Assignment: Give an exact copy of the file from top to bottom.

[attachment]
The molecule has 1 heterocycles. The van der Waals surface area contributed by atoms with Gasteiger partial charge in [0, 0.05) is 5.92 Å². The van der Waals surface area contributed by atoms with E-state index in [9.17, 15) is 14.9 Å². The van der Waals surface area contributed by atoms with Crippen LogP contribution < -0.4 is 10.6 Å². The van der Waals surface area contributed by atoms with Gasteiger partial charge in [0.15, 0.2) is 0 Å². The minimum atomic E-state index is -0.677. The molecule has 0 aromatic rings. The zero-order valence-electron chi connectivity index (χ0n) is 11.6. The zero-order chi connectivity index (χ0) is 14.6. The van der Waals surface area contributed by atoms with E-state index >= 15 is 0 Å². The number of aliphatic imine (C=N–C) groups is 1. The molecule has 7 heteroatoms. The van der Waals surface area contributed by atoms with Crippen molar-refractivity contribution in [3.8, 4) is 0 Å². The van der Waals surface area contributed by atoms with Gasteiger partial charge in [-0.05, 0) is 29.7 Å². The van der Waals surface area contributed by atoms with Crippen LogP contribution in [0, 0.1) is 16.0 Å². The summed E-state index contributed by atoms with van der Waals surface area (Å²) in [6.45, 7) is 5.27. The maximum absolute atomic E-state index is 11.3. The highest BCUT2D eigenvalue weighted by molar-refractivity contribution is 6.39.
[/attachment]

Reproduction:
The molecule has 1 heterocycles. The van der Waals surface area contributed by atoms with Gasteiger partial charge in [0, 0.05) is 5.92 Å². The van der Waals surface area contributed by atoms with E-state index in [9.17, 15) is 14.9 Å². The van der Waals surface area contributed by atoms with Crippen LogP contribution < -0.4 is 10.6 Å². The van der Waals surface area contributed by atoms with Gasteiger partial charge in [0.15, 0.2) is 0 Å². The minimum atomic E-state index is -0.677. The molecule has 0 aromatic rings. The zero-order valence-electron chi connectivity index (χ0n) is 11.6. The zero-order chi connectivity index (χ0) is 14.6. The van der Waals surface area contributed by atoms with E-state index >= 15 is 0 Å². The number of aliphatic imine (C=N–C) groups is 1. The molecule has 7 heteroatoms. The van der Waals surface area contributed by atoms with Crippen molar-refractivity contribution in [3.8, 4) is 0 Å². The van der Waals surface area contributed by atoms with Gasteiger partial charge in [-0.05, 0) is 29.7 Å². The van der Waals surface area contributed by atoms with Crippen LogP contribution in [0, 0.1) is 16.0 Å². The summed E-state index contributed by atoms with van der Waals surface area (Å²) in [6.45, 7) is 5.27. The maximum absolute atomic E-state index is 11.3. The highest BCUT2D eigenvalue weighted by molar-refractivity contribution is 6.39.